How could this help you?
It’s important to understand that your future employer is looking
for much more than someone who can work with a lab partner
to complete a task. While they expect you to be able to lead and
to follow appropriately, they are more interested in whether you
have the skills and ability to work collaboratively and coopera-
tively with other group members and other groups. Can you get
the slacker to pitch in? Can you get the dictator to chill? Or are
you one of those types yourself?
Think of it from the boss’s point of view. Why would you hire
someone who could disrupt an efficient, collaborative group?
The inability to work collaboratively could hurt the company’s
productivity and ultimately its bottom line. Whether fair or not,
it is important to recognize that how you are perceived by fellow
team members is really important to the company.
So, what are the interpersonal traits and collaborative skills
associated with good teamwork that companies look for? Here’s
what you can do to practice and develop these while you are still
Be on time, be prepared, and work efficiently.
Never be late to a meeting. Being on time says that you are
dependable. Make sure meetings have a specific agenda— either
write one or ask for one. “Work on project” is too vague for an
agenda item, the equivalent of “pizza with everything on it.”
“Complete the background section” is more definitive. Help the
meeting stay focused by keeping social chatting to a minimum.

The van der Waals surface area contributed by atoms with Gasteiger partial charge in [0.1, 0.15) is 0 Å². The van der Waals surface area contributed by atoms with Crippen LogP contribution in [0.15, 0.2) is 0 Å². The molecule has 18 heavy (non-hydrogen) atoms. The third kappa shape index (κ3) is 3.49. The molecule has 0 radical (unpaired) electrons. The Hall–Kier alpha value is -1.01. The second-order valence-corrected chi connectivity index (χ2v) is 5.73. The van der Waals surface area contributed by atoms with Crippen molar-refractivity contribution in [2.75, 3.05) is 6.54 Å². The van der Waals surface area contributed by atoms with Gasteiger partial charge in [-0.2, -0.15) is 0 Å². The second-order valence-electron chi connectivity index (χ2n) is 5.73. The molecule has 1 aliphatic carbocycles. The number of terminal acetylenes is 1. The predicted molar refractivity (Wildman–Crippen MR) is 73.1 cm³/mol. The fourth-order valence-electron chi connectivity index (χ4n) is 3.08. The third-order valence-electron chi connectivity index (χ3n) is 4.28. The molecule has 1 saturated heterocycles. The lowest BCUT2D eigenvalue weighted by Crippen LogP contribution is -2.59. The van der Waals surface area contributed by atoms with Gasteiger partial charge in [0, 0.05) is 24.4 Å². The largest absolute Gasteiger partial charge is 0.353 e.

Be dependable and responsible regarding the tasks you are asked,
or volunteer, to do.
Do your share of the work, but don’t go overboard.
Do productive work ahead of group-set deadlines. Also, try to propose high-quality ideas — which will require you to have a solid
understanding of core concepts involved in the project. Devote
time and effort to the project. Feel free to help other group members with encouragement, structure, and ideas (but not so many
that you squelch their creativity). With multiple members providing input, you will be surprised by how well the overall structure
of the project comes together.
Communicate effectively and often. In our discipline,
you must be able to communicate — both verbally and in writing — your procedures and your scientific data and outcomes.
If you cannot tell anyone what you did, why should anyone hire
you, let alone retain you on their team? Communication starts
prior to the first meeting. All correspondence should be polished
and complete, with limited acronyms or slang. Very few projects
can be planned and executed in a single meeting, so all members
should keep up-to-date with each other’s accomplishments. Even
small projects can take four or five meetings, in order to allow for
the necessary collaboration and input from group members. You
will also need time to edit the components of a project into one
LEFT: Kelsey Claypool and Edgar Ceballos practice their
teamwork and interpersonal skills during organic
chemistry lab at Indiana University of Pennsylvania.
April/May 2015 www.acs.org/undergrad • inChemistry